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I want to setup routing as follows:

/Profile/Edit -> routes to Edit action

/Profile/Add -> routes to Add action

/Profile/username -> routes to Index action with parameter username, because action username doesn't exist.

So I want the second parameter to be parsed as the controller action, except when no controller with that name exists; then it should route to the default index page and use the url part as id.

Possible?

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4 Answers

up vote 0 down vote accepted

Matt's solution gets you 90% of the way. However, instead of using a route constraint to exclude action names, use a route constraint to include only valid usernames, like so:

public class MustMatchUserName : IRouteConstraint 
{ 

    private Users _db = new UserEntities(); 

    public MustMatchUserName() 
    { } 

    public bool Match(HttpContextBase httpContext, Route route, string parameterName, RouteValueDictionary values, RouteDirection routeDirection) 
    { 
        return _db.Users.FirstOrDefault(x => x.UserName.ToLower() == values[parameterName].ToString().ToLower()) != null; 
    } 
} 

Then, as Matt points out, in the user creation process, you must enforce a rule that your ActionNames are not valid for user names.

counsellorben

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You can use regex in your route constraints like so

routes.MapRoute(
    "UserProfileRoute",
    "Profile/{username}",
    new { controller = "Profile", action = "Index" },
    new { username = "(?i)(?!edit$|add$)(.*)" });

this will match urls like /profile/addendum /profile/someusername and will ignore /profile/edit and /profile/add

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Here is one way to accomplish this:

Make these your routes in Global.asax.cs:

 routes.MapRoute("UserProfileRoute", "Profile/{username}",
    new { controller = "Profile", action = "Index" });
 routes.MapRoute("DefaultProfileRoute", "Profile/{action}", 
    new { controller = "Profile", action = "SomeDefaultAction" });

This will match /Profile/someUsername as expected. But it will fail for all other actions. All action names are assumed to be usernames now. A quick fix to this is to add an IRouteConstraint to the first route:

 routes.MapRoute("UserProfileRoute", "Profile/{username}",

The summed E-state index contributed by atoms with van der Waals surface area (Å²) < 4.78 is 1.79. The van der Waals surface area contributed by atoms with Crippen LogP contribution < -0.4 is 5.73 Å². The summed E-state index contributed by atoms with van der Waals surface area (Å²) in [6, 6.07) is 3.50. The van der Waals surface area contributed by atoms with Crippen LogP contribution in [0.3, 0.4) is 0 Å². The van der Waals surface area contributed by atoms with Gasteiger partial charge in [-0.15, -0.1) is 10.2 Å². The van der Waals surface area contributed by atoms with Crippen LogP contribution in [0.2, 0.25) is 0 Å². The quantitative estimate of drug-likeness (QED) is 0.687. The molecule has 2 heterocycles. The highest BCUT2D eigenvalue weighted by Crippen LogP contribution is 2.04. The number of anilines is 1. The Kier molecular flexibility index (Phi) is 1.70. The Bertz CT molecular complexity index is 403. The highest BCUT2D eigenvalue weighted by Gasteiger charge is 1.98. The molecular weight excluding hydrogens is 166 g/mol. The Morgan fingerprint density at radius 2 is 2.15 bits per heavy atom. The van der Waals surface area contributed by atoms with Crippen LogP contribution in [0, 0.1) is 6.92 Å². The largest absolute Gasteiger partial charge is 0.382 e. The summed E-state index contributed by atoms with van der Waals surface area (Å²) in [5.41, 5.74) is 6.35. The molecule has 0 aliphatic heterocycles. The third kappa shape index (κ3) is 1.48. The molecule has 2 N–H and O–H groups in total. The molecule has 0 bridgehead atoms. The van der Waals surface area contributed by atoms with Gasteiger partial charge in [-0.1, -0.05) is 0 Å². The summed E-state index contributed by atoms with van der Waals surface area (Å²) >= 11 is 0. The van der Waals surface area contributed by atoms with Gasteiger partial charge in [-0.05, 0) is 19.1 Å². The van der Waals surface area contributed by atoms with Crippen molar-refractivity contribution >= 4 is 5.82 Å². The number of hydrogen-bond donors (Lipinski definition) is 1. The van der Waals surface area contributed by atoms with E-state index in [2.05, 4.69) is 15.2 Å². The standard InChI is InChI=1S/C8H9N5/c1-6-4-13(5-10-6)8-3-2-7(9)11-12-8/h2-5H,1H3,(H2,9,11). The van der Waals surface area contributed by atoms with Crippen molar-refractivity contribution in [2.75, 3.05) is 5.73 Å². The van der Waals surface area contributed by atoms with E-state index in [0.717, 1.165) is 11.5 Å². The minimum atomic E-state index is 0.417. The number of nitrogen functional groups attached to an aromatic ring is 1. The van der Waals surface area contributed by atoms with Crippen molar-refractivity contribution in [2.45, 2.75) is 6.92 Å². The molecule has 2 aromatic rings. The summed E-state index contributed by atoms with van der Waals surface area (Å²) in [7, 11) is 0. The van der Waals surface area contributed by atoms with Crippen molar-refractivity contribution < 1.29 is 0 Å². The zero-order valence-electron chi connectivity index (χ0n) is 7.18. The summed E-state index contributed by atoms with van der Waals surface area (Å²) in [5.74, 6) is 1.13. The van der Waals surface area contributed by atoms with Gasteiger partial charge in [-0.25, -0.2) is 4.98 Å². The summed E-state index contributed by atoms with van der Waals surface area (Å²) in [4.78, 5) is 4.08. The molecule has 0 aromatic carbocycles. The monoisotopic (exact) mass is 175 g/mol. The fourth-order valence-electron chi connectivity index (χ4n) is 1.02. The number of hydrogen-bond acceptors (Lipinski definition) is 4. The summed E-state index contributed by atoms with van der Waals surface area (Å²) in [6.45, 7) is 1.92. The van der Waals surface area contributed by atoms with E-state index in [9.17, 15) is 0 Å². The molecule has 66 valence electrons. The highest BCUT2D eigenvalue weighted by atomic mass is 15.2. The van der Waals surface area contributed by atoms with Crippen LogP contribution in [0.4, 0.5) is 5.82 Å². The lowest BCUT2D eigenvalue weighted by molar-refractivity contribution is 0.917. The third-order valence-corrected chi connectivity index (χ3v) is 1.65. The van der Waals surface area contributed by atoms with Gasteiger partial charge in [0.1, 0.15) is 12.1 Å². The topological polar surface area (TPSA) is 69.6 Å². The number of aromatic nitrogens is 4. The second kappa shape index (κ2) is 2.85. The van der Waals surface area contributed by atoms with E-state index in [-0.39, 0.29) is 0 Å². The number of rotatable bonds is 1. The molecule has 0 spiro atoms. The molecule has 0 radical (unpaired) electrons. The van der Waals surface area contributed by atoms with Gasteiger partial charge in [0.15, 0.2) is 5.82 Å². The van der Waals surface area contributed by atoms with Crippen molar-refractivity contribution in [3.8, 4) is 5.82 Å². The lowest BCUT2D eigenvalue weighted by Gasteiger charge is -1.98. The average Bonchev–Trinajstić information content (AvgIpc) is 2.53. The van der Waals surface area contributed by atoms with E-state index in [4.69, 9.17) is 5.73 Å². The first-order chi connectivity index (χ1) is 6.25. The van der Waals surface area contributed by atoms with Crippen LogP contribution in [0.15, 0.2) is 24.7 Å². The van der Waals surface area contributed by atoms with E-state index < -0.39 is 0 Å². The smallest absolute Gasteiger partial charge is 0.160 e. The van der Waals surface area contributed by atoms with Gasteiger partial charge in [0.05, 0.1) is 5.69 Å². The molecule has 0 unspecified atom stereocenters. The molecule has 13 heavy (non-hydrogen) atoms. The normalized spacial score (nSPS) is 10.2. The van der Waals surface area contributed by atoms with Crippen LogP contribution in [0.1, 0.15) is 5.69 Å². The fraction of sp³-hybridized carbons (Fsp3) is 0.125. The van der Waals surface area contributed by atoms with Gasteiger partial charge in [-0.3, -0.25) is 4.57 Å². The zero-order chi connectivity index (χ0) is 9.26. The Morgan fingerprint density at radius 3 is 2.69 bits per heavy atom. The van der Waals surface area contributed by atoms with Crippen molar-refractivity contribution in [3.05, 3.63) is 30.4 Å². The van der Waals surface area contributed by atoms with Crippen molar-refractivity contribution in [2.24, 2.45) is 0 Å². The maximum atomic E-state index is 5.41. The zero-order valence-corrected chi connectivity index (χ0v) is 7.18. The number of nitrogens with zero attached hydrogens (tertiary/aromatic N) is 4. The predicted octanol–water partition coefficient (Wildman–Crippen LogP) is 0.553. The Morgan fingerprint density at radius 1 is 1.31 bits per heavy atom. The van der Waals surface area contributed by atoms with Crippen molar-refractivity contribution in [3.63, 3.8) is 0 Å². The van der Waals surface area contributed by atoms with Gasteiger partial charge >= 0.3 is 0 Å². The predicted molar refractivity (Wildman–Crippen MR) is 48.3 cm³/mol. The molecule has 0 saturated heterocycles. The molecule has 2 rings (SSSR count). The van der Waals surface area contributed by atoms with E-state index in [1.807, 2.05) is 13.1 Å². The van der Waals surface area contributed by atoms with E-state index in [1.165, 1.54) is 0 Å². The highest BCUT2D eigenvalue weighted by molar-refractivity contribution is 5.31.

new { controller = "Profile", action = "Index" }, 
     new { username = new NotAnActionRouteConstraint() });
 routes.MapRoute("DefaultProfileRoute", "Profile/{action}", 
    new { controller = "Profile", action = "SomeDefaultAction" });

 public class NotAnActionRouteConstraint : IRouteConstraint 
 {
    public bool Match(HttpContextBase httpContext, Route route, string parameterName, RouteValueDictionary values, RouteDirection routeDirection)
    {
        string value = values[parameterName].ToString();

                    // it is likely parameterName is not cased correctly,
                    // something that would need to be 
                    // addressed in a real implementation
        return typeof(ProfileController).GetMethod(parameterName,
                         BindingFlags.Public | BindingFlags.Instance) == null;
    }
 }

However, this is a bit ugly. Hopefully someone knows of a better solution.

You also have problems when one of your users picks a name that is the same as an action :)

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Yeah, I though about that last comment and I'm going to implement some reflection logic to prevent users from choosing a username which equals an action. –  Jasper Apr 7 '11 at 20:32
    
By the way, Facebook does the same these times, I can open my Facebook profile via facebook.com/username. Not so dangarous for my name, but others might be trickier. I wonder what they'll do if they ever want to create a folder or whatever at an address a user has already claimed. –  Jasper Apr 7 '11 at 20:34
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Anything is possible. However, why not just make /profile your root?

If that isn't possible, you may need to hardcode your action's routes.

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Hmmm yeah, kind of stupid but I didn't really think of that :) I just might, that would make things a lot easier. –  Jasper Apr 7 '11 at 20:34
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